An Iranian missile is displayed in Tehran on February 17, 2024. Image Credit: REUTERS

Tehran: Iran on Saturday launched missiles and explosive drones at Israel in retaliation for a strike on its Syrian embassy, drawing on an array of weapons that has long worried the West.

Ballistic missiles are an important part of the arsenal at Tehran’s disposal. According to the US Office of the Director of National Intelligence, Iran is armed with the largest number of ballistic missiles in the region.

Here are some details:

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The semi-official Iranian news outlet ISNA published a graphic this week showing nine Iranian missiles it said could reach Israel. These included the ‘Sejil’, capable of flying at more than 17,000km (10,500 miles) per hour and with a range of 2,500km (1,550 miles), the ‘Kheibar’ with a range of 2,000km (1,240 miles), and the ‘Haj Qasem’, which has a range of 1,400km (870 miles) and is named after Quds Force commander Qasem Soleimani, who was killed in a US drone strike in Baghdad four years ago, ISNA said.

Iran, a major producer of drones, said in August it had built an advanced homemade drone named Mohajer-10 with an operational range of 2,000km (1,240 miles) and capable of flying for up to 24 hours with a payload of up to 300kg (660 pounds).

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Iran says its ballistic missiles are an important deterrent and retaliatory force against the United States, Israel and other potential regional targets. It denies seeking nuclear weapons.

Last June, Iran presented what officials described as its first domestically made hypersonic ballistic missile, the official IRNA news agency reported. Hypersonic missiles can fly at least five times faster than the speed of sound and on a complex trajectory, which makes them difficult to intercept.

Despite US and European opposition, the Islamic Republic has said it will further develop its defensive missile programme.

The Arms Control Association, a Washington-based nongovernmental organization, says Iran’s missile programme is largely based on North Korean and Russian designs and has benefited from Chinese assistance.

The Arms Control Association says Iran’s short-range and medium-range ballistic missiles include Shahab-1, with an estimated range of 300km (190 miles), the Zolfaghar, with 700km (435 miles); Shahab-3, with 800-1,000km (500 to 620 miles), Emad-1, a missile under development with up to 2,000km (1,240 miles) and Sejil, under development, with 1,500-2,500km (930 to 1,550 miles).

Iran also has cruise missiles such as Kh-55, an air-launched nuclear-capable weapon with a range of up to 3,000km (1,860 miles), and the advanced anti-ship missile the Khalid Farzh, with about 300km (186 miles), capable of carrying a 1,000-kg (1.1-ton) warhead.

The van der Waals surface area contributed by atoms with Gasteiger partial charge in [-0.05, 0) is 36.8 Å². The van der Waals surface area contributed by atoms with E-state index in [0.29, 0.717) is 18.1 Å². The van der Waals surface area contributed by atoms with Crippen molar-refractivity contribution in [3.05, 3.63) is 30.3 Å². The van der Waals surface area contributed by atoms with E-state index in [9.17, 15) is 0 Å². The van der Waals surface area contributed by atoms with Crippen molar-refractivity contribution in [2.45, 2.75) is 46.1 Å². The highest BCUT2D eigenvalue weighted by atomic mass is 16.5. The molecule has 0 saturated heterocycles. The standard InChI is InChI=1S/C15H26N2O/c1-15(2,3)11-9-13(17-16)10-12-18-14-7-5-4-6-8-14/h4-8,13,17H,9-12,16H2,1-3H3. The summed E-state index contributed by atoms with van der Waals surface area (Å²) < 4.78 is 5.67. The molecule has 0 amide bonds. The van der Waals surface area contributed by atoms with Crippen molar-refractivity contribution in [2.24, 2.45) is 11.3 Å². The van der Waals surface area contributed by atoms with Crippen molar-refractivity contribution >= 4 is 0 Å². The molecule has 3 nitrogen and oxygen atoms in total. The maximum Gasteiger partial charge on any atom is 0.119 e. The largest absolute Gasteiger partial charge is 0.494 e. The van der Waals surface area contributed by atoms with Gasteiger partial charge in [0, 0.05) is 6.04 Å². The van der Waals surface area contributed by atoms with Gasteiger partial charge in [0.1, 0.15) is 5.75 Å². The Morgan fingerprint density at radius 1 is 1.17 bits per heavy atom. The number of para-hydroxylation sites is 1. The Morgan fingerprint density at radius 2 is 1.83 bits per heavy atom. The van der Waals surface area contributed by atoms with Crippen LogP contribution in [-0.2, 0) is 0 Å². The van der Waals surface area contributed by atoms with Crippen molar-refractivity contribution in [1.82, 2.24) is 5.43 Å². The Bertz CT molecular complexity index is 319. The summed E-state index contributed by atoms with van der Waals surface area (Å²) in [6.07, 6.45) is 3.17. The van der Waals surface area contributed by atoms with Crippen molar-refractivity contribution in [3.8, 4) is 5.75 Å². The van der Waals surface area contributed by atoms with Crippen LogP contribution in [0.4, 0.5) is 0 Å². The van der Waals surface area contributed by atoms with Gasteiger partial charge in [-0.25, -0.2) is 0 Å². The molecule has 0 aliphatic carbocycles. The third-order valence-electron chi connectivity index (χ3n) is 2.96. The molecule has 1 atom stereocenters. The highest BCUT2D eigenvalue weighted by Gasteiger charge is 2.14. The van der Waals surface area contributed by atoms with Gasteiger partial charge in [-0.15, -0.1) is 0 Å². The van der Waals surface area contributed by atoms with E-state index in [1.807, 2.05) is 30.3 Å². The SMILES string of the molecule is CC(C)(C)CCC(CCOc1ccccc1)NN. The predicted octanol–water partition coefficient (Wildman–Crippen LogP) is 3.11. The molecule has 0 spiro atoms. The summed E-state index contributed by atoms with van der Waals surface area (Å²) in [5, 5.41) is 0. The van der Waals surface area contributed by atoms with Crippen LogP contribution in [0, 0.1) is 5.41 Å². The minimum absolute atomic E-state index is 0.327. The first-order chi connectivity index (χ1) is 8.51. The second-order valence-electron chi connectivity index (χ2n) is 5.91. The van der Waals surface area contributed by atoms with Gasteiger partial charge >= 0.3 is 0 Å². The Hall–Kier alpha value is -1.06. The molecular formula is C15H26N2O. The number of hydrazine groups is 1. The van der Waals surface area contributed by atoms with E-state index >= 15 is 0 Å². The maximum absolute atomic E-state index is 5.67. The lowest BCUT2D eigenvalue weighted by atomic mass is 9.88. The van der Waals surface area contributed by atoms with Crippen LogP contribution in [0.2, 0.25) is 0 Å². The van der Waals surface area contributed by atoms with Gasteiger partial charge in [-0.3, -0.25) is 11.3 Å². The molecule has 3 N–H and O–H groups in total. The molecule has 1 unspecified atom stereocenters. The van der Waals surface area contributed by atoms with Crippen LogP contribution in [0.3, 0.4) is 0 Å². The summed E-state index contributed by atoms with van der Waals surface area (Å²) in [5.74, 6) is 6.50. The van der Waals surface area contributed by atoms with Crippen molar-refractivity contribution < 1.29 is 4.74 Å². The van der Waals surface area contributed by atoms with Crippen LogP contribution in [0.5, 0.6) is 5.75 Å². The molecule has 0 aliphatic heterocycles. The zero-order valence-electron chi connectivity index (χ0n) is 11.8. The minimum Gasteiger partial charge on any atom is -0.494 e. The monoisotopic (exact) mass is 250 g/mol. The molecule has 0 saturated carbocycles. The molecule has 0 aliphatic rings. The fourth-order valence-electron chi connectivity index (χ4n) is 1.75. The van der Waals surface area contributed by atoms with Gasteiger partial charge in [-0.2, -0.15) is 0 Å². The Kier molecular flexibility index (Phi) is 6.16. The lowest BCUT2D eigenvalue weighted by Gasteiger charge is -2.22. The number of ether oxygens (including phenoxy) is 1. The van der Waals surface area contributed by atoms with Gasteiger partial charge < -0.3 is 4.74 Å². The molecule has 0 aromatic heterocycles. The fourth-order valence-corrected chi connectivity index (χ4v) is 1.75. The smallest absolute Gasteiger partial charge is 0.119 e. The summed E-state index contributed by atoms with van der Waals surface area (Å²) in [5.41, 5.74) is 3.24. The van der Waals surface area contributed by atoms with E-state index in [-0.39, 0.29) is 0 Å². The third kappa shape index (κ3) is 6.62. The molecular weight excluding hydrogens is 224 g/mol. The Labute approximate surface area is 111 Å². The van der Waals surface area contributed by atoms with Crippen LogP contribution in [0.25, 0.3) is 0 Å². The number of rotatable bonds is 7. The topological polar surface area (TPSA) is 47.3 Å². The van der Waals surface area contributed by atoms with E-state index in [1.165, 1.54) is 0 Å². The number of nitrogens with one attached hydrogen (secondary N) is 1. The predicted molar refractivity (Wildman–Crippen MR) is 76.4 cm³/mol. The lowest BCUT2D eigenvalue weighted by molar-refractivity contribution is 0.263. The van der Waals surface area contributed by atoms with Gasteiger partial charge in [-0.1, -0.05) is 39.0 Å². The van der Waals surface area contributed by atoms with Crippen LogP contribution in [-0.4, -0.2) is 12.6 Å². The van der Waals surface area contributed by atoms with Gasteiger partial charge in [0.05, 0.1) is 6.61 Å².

REGIONAL ATTACKS: Iran’s Revolutionary Guards drew on the missiles in January when they said they attacked the spy headquarters of Israel in Iraq’s semi-autonomous Kurdistan region, and said they fired at Daesh (Islamic State) militants in Syria. Iran also announced firing missiles at two bases of a Balochi militant group in neighbouring Pakistan.

Saudi Arabia and the United States have said they believe Iran was behind a drone and missile attack on Saudi Arabia’s prized oil facilities in 2019. Tehran denied the allegation.

In 2020, Iran launched missile attacks on US-led forces in Iraq, including the Al Asad air base, in retaliation for a US drone strike on Iranian commander Soleimani, whose killing raised fears of a wider Middle East conflict.

BACKING FOR YEMEN’S HOUTHIS: The United States accuses Iran of arming the Houthis of Yemen, who have been firing on Red Sea shipping and Israel itself during the Gaza war, in a campaign they say is aimed at supporting the Palestinians. Tehran denies arming the Houthis.

SUPPORT FOR HEZBOLLAH: The leader of Lebanon’s Iran-backed Hezbollah group has said the group has the ability within Lebanon to convert thousands of rockets into precision missiles and to produce drones.

Last year, Hezbollah leader Hassan Nasrallah said the group was able to transform standard rockets into precision missiles with the cooperation of “experts from the Islamic Republic of Iran”.

SYRIA: Iran has transferred indigenous precision-guided missiles to Syria to support President Bashar Al Assad’s fight against insurgents, according to Israeli and Western intelligence officials.

It has also moved some of its production capacity to underground compounds in Syria, where Al Assad’s military and other pro-Tehran forces have learned to build their own missiles, those same sources say.